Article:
16 October 2014

Those Places Thursday: Monuments

Long before George Clooney read the script for The Monuments Men, we - as a people - were fascinated by monuments. We were hooked even before President Theodore Roosevelt named Devil's Tower, a natural geological wonder in Wyoming, the nation's first National Monument in 1906. Like all states, Pennsylvania proudly displays its fair share of monuments as well.

Everyone loves firemen.

This monument (at left) is the Volunteer Fireman's Monument in Reading, PA. It was dedicated on 2 September 1901. The inscriptions recognize all those firemen who served since for over 100 years.

In Lehigh County, there is a 12 foot tall monument called Fireman's Drinking Fountain. The fireman stands atop the fountain and is holding a lantern in one hand and a child in the other.

Many monuments pay tribute to those who have served in some war or conflict or civil service.

Gettysburg has countless monuments remembering those who fought - on both sides - at that great battle of the Civil War. Many military monuments were erected after the Civil War. Lancaster's Soldiers & Sailors Monument was originally dedicated to those who fought in the Civil War but has come to include all those who served and is located at Penn Square, the traffic hub of the City. Lock Haven too placed her monument in a central position of honor in town.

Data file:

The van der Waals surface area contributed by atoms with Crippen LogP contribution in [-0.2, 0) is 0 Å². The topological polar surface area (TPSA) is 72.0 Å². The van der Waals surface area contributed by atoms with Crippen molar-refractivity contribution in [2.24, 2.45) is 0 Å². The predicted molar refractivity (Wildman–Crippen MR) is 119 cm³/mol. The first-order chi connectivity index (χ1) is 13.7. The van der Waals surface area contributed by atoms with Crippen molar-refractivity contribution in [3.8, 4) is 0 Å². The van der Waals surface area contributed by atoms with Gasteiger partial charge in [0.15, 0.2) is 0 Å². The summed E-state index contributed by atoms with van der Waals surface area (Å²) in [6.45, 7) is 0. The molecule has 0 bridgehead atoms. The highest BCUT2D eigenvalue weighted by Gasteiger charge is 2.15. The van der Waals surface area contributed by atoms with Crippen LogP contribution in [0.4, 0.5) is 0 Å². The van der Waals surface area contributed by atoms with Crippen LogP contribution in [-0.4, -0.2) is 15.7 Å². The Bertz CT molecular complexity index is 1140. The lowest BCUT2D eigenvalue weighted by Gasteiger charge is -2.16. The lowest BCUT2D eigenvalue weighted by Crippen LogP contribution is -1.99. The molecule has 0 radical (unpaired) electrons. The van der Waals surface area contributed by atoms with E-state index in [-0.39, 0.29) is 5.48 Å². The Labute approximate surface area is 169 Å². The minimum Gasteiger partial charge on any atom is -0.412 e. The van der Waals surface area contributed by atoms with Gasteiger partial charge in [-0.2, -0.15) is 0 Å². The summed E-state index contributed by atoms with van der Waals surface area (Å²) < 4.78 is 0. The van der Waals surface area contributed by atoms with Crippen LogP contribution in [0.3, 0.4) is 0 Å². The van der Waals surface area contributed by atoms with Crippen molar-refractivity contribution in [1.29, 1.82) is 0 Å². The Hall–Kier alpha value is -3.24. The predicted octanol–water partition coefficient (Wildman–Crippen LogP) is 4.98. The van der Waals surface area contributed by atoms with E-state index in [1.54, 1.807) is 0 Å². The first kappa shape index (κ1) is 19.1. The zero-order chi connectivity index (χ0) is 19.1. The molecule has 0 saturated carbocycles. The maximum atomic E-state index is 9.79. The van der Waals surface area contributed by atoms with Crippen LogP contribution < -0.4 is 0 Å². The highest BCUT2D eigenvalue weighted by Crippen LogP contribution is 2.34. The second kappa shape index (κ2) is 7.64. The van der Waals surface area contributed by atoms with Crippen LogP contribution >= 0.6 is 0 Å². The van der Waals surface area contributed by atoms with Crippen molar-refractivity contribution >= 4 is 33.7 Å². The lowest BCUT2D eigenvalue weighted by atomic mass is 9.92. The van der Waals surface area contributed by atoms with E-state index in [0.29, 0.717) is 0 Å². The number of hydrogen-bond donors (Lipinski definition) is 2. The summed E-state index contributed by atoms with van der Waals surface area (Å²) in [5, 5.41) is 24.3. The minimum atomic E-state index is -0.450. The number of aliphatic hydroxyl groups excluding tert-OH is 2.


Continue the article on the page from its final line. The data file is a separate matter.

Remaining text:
Valley Forge and the Brandywine Battlefield each have several of their devoted to the men who valiantly fought in the American Revolution. At right is Valley Forge. The granite monument stands among the rugged cabins the men stayed in during the winter. There was no actual battle at Valley Forge but it is remembered because Washington and his men camped here.

Scranton is home to many monuments including the General Casimir Pulaski Monument. It is dedicated to the tactical general who attracted the attention of Benjamin Franklin. Franklin recruited Pulaski to leave his native Poland and take up arms during our Revolution. Pulaski is known today as the Father of the American Calvary for his immense contributions.

Many monuments and historical markers remember those who died tragically.

The Flight 93 National Monument recalls not only those who died there in Shanksville but all who perished on 11 September 2011 in the terrorist attacks on the US. In Shenandoah a bronze monument recalls the miners, many who suffered tragic horrible deaths. The Robena Mine Explosion is remembered in Greene County with a Coal Miner's Monument. It recalls all miners but especially the 37 men who died during that explosion.

Those Places Thursday is a daily genealogy prompt by GeneaBloggers designed to feature places our ancestors may have spent time.
Locations listed are located in Pennsylvania (USA), unless otherwise noted in post.